COLUMN: Memories of winter in Mansfield

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Living to the north west of Mansfield as a child and close to open country, always seemed to make the winters colder.

You would wake in the morning to windows frosted on the inside.

The bedroom was like a fridge, although we knew nothing of fridges then. Our fridge was the cold floor of the pantry. The windows on many council houses were single glazed and metal framed, never a good recipe for insulation.

The draughts would blow the curtains about. Talking of insulation, our bed insulation on cold nights was dad’s heavy coat.

Mother used to say it was an eiderdown with sleeves. I’m sure most around my age will recall the army type blankets that were about as comfortable as sleeping with a hedgehog.

Then you had to have your wash before school, if you were lucky the water was hot, if not tough luck. “Get yer sen washed it’ll toughen yerrup lad.”

Breakfast was in a usually freezing dining room, no sitting watching the telly at breakfast then in the lounge. The tea-pot would be on the table wearing its cosy. Mum would pour the tea, it was proper tea then. Meaning tea leaves spooned into the pot and brewed, “mashed” if you understand the local dialect.

We never had a strainer, so if you were not careful you got tea leaves in your mouth. I still gag at the thought, and even now I cannot drink the last dregs in the cup.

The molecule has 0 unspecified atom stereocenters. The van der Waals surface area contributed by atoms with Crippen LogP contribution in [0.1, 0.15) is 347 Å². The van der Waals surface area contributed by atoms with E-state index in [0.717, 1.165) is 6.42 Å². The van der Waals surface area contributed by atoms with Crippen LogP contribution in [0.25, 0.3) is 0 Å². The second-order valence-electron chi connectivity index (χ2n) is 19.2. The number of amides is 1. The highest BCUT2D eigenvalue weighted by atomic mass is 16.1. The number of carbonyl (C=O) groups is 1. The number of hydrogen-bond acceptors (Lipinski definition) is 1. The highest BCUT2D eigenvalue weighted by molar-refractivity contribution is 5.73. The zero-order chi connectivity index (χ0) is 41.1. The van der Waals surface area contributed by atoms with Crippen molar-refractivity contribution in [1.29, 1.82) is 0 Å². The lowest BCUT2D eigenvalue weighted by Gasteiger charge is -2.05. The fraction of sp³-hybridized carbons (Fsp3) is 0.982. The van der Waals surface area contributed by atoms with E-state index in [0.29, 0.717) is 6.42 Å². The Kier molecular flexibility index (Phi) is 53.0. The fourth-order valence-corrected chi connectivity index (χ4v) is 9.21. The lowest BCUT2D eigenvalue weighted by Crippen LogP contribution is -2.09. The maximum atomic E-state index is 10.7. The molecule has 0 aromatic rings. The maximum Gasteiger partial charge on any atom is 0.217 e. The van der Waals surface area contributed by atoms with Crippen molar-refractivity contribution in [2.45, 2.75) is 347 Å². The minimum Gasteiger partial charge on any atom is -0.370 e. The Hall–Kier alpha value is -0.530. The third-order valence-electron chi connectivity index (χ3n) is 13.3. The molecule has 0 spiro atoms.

Two phrases I recall with fondness and which are still prevalent around Mansfield. “Aye yer mashed” or “Aye yer got kettle on?”

You got little choice then for breakfast, either mother’s choice or nothing.

Everything was a rush to get to school on time; the penalties for being late were to me terrifying. So it would be bolt your food down, or as mother would say: “Gerrit down yer and get gone sharpish.”

Coming home from school was a little better in winter as there was usually a lovely coal fire burning, although in the draughty houses then you had to sit close to get the benefit.

Some nights if we were lucky, mum would let us toast bread on the coal fire. In those days you could spread pork or beef drippin’ on it, delicious.

Unfortunately nowadays drippin’ is considered a health hazard.